Emma Hamstra (C’16)

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Letting “Homeless kids” just be “kids”: The role of play in alleviating toxic stress

Early Childhood Interventions September 26, 2016

Think back to when you were five years old. What was your home like? Where did you go to school? Who did you play with in your free time? Stereotypes about American childhood would lead one to expect the answers to those questions to bring back warm memories, and for many people this is the case. Childhood is a time to be remembered fondly, a time before life got hard. Unfortunately, the answers to those questions are complicated for a growing number of children. Child poverty is on the rise, and with that comes an increase in children experiencing homelessness.  Children who are homeless become invisible to society—sometimes even their teachers are unaware of the situations their students are facing. The effects of homelessness on young children are well-documented. I will highlight some of them here, but the main purpose of this post is to talk about an under-utilized early intervention strategy that is being used at the DC General Homeless Shelter: the power of play.

Homelessness in the District of Columbia is a pressing issue. DC is in the top ten list of states with the highest percentage of children under six experiencing homelessness at seven percent (7%). This means that one out of every fourteen children under six in DC are homeless. The numbers are staggering—there are over 600 children living in the largest shelter alone, not to mention those living in smaller shelters, in cars, or other temporary housing (Dvorak, 2013). It is well known that the early years of life are foundational to brain development, and homeless children have been shown to experience developmental delays and disabilities more than other children their age. For more information on early intervention strategies for homeless children, there is an excellent post on this blog about the issue.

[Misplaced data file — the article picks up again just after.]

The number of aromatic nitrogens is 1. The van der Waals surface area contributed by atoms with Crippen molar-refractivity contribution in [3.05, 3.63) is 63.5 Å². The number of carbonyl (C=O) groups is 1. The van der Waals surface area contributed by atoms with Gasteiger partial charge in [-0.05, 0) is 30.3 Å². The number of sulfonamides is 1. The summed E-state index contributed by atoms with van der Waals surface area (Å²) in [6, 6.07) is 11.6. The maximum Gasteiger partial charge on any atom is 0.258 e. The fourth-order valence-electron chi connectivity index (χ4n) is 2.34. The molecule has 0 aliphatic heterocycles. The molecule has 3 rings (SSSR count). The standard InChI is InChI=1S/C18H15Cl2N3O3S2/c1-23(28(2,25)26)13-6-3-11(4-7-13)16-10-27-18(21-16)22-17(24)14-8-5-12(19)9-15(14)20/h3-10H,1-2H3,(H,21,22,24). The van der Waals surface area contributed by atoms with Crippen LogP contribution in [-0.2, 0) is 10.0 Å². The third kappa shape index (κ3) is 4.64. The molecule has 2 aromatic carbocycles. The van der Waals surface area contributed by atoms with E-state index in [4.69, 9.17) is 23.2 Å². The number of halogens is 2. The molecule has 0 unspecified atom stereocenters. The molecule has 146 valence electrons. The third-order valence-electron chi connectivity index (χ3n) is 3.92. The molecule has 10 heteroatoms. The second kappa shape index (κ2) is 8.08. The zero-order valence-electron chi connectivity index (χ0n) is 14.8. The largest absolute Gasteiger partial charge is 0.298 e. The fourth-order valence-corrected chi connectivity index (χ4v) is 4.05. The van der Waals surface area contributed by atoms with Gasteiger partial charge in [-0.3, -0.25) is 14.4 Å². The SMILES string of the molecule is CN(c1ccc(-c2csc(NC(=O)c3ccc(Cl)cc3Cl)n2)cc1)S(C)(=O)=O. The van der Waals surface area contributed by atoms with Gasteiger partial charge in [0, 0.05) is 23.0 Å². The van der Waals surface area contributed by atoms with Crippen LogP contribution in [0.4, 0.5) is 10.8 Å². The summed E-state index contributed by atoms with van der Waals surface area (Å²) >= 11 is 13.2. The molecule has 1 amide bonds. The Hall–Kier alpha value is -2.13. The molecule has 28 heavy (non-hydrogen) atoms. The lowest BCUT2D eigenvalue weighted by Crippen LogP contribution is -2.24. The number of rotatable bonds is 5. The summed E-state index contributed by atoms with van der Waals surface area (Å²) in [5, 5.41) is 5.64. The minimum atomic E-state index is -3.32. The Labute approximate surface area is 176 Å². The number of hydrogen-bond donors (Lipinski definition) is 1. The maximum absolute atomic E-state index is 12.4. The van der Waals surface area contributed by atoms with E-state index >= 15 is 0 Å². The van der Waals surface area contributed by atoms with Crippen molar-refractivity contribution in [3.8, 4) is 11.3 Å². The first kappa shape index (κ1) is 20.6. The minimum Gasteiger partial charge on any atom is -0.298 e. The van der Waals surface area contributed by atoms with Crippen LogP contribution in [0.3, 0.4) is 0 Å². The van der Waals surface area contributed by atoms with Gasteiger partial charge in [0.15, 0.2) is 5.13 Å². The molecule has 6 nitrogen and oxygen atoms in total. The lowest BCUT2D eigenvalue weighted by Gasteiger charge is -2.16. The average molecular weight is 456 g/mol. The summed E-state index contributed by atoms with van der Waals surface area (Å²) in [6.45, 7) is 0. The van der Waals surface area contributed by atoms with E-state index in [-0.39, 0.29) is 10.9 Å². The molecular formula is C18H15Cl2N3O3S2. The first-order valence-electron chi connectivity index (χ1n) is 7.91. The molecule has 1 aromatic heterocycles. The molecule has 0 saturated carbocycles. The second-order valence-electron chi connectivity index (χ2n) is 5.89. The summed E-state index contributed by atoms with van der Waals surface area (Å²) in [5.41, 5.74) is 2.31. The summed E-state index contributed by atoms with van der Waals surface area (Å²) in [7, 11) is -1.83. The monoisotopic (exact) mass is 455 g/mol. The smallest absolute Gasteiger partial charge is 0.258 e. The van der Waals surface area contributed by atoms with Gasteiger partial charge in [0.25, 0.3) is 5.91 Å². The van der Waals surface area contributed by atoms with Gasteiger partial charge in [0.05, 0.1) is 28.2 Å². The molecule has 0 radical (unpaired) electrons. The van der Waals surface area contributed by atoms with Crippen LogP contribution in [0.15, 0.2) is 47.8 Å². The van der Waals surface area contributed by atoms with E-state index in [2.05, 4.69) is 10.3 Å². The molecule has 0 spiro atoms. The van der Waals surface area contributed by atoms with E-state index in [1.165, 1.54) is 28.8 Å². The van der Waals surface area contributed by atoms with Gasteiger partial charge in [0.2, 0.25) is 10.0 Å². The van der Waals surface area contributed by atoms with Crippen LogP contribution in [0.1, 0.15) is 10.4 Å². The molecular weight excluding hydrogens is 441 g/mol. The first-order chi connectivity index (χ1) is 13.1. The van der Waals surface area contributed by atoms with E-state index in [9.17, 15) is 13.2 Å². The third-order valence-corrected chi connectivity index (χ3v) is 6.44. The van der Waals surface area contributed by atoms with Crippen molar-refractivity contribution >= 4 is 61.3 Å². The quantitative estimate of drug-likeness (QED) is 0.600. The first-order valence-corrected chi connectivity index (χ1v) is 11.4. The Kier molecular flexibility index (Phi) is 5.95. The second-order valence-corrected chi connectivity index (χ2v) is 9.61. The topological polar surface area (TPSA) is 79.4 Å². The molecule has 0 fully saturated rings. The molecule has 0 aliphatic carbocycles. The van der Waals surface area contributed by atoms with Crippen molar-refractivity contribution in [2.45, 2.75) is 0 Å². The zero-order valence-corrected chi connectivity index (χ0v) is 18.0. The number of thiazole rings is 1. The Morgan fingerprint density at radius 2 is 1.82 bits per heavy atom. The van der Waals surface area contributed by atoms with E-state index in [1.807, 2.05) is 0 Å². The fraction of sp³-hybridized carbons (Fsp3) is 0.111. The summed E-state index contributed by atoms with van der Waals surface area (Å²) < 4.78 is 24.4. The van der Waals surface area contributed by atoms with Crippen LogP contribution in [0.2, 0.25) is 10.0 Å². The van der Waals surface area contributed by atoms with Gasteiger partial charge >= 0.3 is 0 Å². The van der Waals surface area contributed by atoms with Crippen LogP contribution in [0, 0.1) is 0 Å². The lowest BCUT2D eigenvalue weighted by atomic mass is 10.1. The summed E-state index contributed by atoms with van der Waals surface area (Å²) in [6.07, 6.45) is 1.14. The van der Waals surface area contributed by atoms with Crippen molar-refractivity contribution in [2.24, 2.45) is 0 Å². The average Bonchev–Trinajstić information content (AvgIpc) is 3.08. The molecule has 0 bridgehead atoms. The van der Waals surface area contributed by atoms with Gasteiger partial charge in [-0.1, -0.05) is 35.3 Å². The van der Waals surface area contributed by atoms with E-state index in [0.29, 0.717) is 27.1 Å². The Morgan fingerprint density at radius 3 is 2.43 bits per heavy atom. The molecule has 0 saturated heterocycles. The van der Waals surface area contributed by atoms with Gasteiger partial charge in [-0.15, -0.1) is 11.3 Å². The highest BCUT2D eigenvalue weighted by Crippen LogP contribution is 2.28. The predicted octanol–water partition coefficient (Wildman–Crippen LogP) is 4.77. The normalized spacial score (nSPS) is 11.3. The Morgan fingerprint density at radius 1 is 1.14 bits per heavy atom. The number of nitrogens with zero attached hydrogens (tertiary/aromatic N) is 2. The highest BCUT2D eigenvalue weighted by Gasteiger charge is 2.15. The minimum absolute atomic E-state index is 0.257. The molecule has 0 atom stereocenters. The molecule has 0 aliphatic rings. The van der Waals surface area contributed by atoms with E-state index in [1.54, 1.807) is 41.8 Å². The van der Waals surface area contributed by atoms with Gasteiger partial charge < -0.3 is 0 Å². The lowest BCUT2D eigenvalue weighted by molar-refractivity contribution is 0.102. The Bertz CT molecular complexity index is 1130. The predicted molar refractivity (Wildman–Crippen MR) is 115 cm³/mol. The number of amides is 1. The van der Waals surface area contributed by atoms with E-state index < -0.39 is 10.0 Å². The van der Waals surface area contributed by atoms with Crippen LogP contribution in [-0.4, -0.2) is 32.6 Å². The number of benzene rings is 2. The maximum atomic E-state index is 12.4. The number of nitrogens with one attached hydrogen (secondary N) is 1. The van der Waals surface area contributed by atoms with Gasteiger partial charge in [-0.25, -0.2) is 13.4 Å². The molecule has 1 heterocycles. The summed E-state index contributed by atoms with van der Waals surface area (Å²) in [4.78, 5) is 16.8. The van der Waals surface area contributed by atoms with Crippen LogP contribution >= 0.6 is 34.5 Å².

While early childhood education and preschool programs are key to early intervention for homeless children, an area that is lacking in broader attention is the ability to simply experience childhood. Homeless children are forced to grow up fast. Parents and people who work with children experiencing homelessness express concern that those chidren are missing out on what is considered a “normal” childhood. When asked what her children needed most, one mother replied, “Play spaces. They need that room to play and just be kids. Not homeless kids. But kids” (Dvorak, 2013). Parents and specialists alike understand that play is not time off from learning, but a crucial part of the learning process. Through play, children learn social skills, communication, theory of mind, and gain a sense of belonging (ACT Government, 2016). Additionally, playtime can be an opportune time to observe children’s behavior and to detect signs of developmental delay in order to begin intervention as early as possible. Along with all of the other difficulties of homelessness, children experiencing homelessness have few opportunities for play. Shelters are not equipped for play, and more often than not the neighborhoods where homeless children live are not safe for play.